Israelites are told to take their difficult conflicts to the priests and the judges. There are occasions when the truth will remain elusive. There are decisions to be made that will not satisfy the parties involved. Difficulties between people almost always involves a degree of anger. People are passionate about justice and should be. However, when a decision is reached with which we disagree, our passion and anger can quickly arise and act in a destructive manner. Accusations of favoritism, injustice, etc. can be hurled in anger. Sadly, many walk away from such decisions “angry at the world.” Naturally, every attempt to avoid favoritism should be avoided. All attempts to discover the truth and act upon truth should be taken. However, our humanity continues to stifle and limit us. Decisions can be reached that are not understood by one party. One of my dearest friends served a Superior Court Judge. He once told me, “As soon as I render a verdict, half of the court room will become angry at me.” He is a just, kind, and Christian man. Still, he recognizes that decisions are not always clear, understood, and especially not embraced by all involved.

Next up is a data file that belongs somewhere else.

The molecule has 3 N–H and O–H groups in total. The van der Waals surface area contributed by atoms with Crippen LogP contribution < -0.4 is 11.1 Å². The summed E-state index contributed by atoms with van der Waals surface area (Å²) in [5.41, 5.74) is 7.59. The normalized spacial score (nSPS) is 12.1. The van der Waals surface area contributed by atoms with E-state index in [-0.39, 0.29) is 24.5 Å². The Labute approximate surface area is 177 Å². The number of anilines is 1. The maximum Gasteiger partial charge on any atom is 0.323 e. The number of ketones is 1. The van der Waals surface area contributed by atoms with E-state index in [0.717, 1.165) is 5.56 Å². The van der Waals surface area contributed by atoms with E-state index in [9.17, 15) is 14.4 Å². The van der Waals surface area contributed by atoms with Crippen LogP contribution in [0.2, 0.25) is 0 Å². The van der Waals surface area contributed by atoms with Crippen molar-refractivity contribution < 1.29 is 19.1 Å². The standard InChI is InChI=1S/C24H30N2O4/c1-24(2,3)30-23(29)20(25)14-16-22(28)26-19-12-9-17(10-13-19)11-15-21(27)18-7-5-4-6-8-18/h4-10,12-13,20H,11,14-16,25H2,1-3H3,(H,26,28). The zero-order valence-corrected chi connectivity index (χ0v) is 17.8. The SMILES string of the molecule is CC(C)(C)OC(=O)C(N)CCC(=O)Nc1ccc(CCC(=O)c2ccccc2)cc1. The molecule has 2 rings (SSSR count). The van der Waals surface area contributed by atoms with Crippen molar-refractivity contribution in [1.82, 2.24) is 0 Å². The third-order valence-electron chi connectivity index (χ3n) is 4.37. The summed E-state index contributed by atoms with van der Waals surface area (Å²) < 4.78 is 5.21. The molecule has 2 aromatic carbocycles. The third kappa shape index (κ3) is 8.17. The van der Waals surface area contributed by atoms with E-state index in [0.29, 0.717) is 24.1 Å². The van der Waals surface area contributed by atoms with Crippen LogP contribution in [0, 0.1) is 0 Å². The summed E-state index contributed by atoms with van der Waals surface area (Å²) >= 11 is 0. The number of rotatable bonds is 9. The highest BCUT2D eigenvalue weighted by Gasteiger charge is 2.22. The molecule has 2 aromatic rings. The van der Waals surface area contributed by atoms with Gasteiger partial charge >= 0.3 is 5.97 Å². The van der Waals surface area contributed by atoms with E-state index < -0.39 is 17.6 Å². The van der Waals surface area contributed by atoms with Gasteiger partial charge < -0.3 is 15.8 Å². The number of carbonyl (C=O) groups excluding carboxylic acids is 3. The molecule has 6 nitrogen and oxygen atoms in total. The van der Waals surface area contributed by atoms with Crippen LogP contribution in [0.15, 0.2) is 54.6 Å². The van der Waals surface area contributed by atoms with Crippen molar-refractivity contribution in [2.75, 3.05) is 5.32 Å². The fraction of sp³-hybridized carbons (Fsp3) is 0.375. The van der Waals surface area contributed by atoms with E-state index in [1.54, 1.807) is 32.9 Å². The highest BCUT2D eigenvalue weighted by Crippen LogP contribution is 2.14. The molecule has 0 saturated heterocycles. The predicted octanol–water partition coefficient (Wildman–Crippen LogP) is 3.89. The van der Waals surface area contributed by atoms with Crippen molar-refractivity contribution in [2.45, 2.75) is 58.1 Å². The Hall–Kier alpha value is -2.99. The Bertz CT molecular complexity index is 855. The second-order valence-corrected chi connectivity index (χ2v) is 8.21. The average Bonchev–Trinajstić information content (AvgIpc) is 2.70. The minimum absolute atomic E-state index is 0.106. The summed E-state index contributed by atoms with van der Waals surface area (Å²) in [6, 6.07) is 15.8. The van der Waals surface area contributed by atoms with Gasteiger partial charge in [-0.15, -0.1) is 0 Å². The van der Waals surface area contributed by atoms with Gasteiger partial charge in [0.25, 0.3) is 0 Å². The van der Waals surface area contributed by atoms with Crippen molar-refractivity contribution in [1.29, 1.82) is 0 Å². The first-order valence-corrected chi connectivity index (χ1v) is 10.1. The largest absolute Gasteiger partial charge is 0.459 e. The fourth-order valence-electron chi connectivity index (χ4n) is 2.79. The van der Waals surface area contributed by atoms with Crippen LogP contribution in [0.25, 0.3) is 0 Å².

Have you witnessed anger and its consequences related to “final decisions?” What good did the anger accomplish? Why do you think it is important to respect the decisions of those who fairly consider a situation or case? What are some positive healthy actions that can be adopted when we feel an inaccurate decision has been rendered?
Necessity Two: Wisdom and Clarity
I am moving quickly to the issues of wisdom of clarity, for they are directly related to the above material. In the process of justice, wisdom and clarity are of absolute necessity. When passions are involved in disagreement, vision can become distorted and words twisted. Distortion and twisted testimony muddy the waters. Passions not only inflame disagreements, they can blind us to the truth. Thus, great care must be taken to determine the truth, for only truth fully liberates. We are warned in the text against favoritism and partiality. In last week’s lesson these were addressed. Favoritism and partiality do not just involve wealth. Usually we consider the injustice of showing the wealthy favoritism. However, there are other destructive vehicles of favoritism. Sexism is one of those. In the biblical era, women could not testify in a court for no other reason than she was female. Even if she was an eyewitness to a crime, her word meant nothing. Thankfully, our society continues to move beyond such favoritism. However, a person’s ethnicity and race can also hinder the pursuit of justice.